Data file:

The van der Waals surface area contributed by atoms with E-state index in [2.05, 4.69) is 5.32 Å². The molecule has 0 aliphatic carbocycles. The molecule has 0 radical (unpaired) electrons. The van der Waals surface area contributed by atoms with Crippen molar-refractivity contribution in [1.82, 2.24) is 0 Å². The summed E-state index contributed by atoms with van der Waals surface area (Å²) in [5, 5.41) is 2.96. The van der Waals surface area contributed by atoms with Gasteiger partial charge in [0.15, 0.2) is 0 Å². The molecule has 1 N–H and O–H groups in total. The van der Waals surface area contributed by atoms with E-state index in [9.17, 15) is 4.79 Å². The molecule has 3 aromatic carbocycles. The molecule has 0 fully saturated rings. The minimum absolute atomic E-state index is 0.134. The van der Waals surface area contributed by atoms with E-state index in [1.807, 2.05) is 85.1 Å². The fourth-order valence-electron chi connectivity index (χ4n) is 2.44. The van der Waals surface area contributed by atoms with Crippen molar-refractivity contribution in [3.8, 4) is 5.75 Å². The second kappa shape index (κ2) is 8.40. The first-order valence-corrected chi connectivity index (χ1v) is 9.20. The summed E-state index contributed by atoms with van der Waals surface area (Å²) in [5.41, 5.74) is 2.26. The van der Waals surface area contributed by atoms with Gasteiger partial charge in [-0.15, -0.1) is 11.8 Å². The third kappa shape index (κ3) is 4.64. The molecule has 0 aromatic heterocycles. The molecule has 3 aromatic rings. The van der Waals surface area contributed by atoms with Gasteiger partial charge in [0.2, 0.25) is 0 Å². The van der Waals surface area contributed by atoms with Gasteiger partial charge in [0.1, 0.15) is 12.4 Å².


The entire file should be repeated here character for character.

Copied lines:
The van der Waals surface area contributed by atoms with E-state index in [2.05, 4.69) is 5.32 Å². The molecule has 0 aliphatic carbocycles. The molecule has 0 radical (unpaired) electrons. The van der Waals surface area contributed by atoms with Crippen molar-refractivity contribution in [1.82, 2.24) is 0 Å². The summed E-state index contributed by atoms with van der Waals surface area (Å²) in [5, 5.41) is 2.96. The van der Waals surface area contributed by atoms with Gasteiger partial charge in [0.15, 0.2) is 0 Å². The molecule has 1 N–H and O–H groups in total. The van der Waals surface area contributed by atoms with E-state index in [9.17, 15) is 4.79 Å². The molecule has 3 aromatic carbocycles. The molecule has 0 fully saturated rings. The minimum absolute atomic E-state index is 0.134. The van der Waals surface area contributed by atoms with E-state index in [1.807, 2.05) is 85.1 Å². The fourth-order valence-electron chi connectivity index (χ4n) is 2.44. The van der Waals surface area contributed by atoms with Crippen molar-refractivity contribution in [3.8, 4) is 5.75 Å². The second kappa shape index (κ2) is 8.40. The first-order valence-corrected chi connectivity index (χ1v) is 9.20. The summed E-state index contributed by atoms with van der Waals surface area (Å²) in [5.41, 5.74) is 2.26. The van der Waals surface area contributed by atoms with Gasteiger partial charge in [-0.15, -0.1) is 11.8 Å². The third kappa shape index (κ3) is 4.64. The molecule has 0 aromatic heterocycles. The molecule has 3 aromatic rings. The van der Waals surface area contributed by atoms with Gasteiger partial charge in [0.2, 0.25) is 0 Å². The van der Waals surface area contributed by atoms with Gasteiger partial charge in [0.1, 0.15) is 12.4 Å².